Then at the end of 1843, the leader of the Shaykhis died and announced that he would not appoint a successor but that his followers should disperse and look for someone to follow. A few months later, one of the most prominent Shaykhis, Mulla Husayn Bushru'i (1814-1848), met with a young merchant whom he believed to be a fellow Shaykhi, Sayyid ‘Ali Muhammad Shirazi (1819-1850), in the southern Iranian city of Shiraz.

During the course of that evening of May 22, 1844, Shirazi, although not a well-educated person as the previous Shaykhi leader had been, claimed not just to be the next leader of the Shaykhis but to be the Gate (Bab) to the hidden Imam Mahdi. Indeed in the book that he began writing for Bushru'i that evening, he implied a far greater claim, that of being the bearer of a new message from God. Bushru'i became convinced of the truth of the Bab's claim and this meeting is regarded by Baha'is as the beginning of their religion; that year, 1844, marks the start of the Baha'i calendar.

Seventeen more people came to believe in the Bab, including a young learned woman who became known as Qurratu'l-‘Ayn (the consolation of the eyes) or Tahirih (the pure one) (1817-1852). These eighteen first believers in the Bab were given the title of the "Letters of the Living." The Bab instructed them to disperse and spread the news of his advent across Iran, Iraq, and India. As a result of their activities and those of a number of other converts, the new Babi religion had soon obtained many adherents throughout Iran and in parts of Iraq. The success of this movement alarmed the religious leaders of the country and they rose to oppose the movement. The Bab himself had gone to Mecca to announce his claim there and was arrested upon his return in June 1845 and held under house arrest in Shiraz.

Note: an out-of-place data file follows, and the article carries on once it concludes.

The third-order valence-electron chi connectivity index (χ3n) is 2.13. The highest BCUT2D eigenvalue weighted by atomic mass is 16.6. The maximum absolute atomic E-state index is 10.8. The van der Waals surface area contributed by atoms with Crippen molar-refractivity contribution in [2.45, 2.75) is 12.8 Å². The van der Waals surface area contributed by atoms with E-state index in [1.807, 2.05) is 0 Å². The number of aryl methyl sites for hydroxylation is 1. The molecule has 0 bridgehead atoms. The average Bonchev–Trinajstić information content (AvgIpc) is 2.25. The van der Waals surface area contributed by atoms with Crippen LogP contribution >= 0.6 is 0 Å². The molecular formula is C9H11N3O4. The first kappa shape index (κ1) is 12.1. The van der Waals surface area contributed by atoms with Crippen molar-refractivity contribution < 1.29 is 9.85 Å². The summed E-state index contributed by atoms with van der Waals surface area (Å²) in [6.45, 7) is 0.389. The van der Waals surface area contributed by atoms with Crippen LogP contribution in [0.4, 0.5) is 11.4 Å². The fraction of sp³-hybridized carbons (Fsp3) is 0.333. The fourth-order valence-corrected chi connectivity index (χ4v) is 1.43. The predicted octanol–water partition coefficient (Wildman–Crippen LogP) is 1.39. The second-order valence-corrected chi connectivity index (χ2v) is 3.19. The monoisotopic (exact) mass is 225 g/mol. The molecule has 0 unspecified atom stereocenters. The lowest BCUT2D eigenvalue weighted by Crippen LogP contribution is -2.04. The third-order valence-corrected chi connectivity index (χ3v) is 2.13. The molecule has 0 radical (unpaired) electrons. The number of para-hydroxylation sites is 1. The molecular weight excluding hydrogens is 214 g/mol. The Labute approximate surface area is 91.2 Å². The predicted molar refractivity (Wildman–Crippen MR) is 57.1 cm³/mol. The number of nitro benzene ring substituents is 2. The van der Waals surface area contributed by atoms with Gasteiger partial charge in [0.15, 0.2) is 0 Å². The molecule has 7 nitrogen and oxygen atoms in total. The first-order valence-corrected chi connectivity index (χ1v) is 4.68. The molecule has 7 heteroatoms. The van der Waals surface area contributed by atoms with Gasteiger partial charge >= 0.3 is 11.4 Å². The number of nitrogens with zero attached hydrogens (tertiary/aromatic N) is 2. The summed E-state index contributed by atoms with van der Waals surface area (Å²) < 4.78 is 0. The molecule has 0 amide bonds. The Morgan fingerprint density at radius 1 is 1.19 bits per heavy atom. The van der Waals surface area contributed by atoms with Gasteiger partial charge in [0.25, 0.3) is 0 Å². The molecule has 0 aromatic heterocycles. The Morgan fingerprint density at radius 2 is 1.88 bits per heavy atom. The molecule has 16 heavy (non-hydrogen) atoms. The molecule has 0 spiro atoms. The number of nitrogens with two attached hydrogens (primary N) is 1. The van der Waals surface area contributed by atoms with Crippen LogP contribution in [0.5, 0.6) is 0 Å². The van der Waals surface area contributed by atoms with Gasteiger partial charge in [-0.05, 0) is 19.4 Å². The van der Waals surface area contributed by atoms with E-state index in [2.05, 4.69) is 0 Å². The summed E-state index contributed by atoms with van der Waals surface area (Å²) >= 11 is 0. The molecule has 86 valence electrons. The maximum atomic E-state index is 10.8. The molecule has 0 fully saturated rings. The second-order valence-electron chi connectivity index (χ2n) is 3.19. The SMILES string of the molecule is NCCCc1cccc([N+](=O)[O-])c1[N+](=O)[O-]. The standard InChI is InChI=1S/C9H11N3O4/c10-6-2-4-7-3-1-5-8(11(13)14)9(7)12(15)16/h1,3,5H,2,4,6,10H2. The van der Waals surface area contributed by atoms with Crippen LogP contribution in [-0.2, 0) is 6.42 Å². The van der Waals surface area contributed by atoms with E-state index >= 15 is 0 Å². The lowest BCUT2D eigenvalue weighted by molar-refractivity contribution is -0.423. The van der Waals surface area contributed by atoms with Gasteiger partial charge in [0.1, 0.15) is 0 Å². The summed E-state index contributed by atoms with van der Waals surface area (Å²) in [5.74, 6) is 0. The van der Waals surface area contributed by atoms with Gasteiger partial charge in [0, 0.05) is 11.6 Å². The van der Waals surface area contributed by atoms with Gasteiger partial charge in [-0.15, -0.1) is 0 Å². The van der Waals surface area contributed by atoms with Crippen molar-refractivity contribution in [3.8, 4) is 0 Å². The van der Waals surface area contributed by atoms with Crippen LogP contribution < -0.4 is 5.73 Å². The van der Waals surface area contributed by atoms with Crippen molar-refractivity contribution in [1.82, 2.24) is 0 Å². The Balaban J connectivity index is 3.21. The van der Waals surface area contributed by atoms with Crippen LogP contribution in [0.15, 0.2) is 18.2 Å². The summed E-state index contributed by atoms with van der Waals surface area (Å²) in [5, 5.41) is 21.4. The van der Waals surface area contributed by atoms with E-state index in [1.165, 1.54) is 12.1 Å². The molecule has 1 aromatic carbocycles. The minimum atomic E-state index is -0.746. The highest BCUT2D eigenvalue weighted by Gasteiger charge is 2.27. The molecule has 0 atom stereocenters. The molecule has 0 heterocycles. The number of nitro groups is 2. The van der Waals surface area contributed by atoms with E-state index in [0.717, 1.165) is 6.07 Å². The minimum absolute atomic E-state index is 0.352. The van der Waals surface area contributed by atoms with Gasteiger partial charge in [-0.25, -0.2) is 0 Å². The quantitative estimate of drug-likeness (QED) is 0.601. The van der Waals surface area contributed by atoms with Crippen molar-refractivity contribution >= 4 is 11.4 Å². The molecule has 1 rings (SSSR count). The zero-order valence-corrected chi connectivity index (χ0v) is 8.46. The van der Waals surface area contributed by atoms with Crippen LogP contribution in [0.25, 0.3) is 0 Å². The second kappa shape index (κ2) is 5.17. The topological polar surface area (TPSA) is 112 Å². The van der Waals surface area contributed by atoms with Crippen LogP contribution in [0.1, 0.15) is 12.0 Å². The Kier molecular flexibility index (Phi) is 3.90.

In 1846, the Bab managed to leave Shiraz for the central Iranian city of Isfahan, where he won over the governor and was able to present his message to many of the most prominent citizens and religious leaders in the city. This governor died in February 1847 and the Prime Minister of the country, fearing for his own position if a meeting that had been arranged between the Shah and the Bab went ahead, managed to influence the Shah to have the Bab removed to and confined in Maku, a remote fortress in the northwest of the country. Finding that even this did not control the spread of the new religion and heeding the request of the Russian authorities to move the Bab away from their borders for fear of unrest in their territory, the government moved the Bab to another remote fortress and later put him on trial in the hope of humiliating him.

None of these measures worked and eventually, when a new Shah came to the throne with a new Prime Minister, the latter took a more aggressive stance toward the Babis. This resulted in persecutions of the Bab's followers throughout Iran. Eventually in July 1850, the Bab was executed in Tabriz, the provincial capital of the northwest of Iran. According to Baha'i accounts, even this execution proved counterproductive for the Iranian government since, in front of a large crowd of onlookers, the Bab was unhurt after the first volley of gunfire from the regiment given the task; it required a second regiment and a second round of gunfire before the execution was accomplished. The crowd proclaimed it a miracle.

Study Questions:
     1.     How do Baha’is view Baha’u’llah in relation to the founders of other religions?
     2.     Why do Baha’is think that in the 19th century the time had come for a new message from God?
     3.     On the evening of May 22, 1844, what claims did the Bab put forward both explicitly and implicitly, and what was the significance of this event for the Baha’i Faith?
     4.     Who were the Letters of the Living?
     5.     How did the Iranian government deal with the Bab?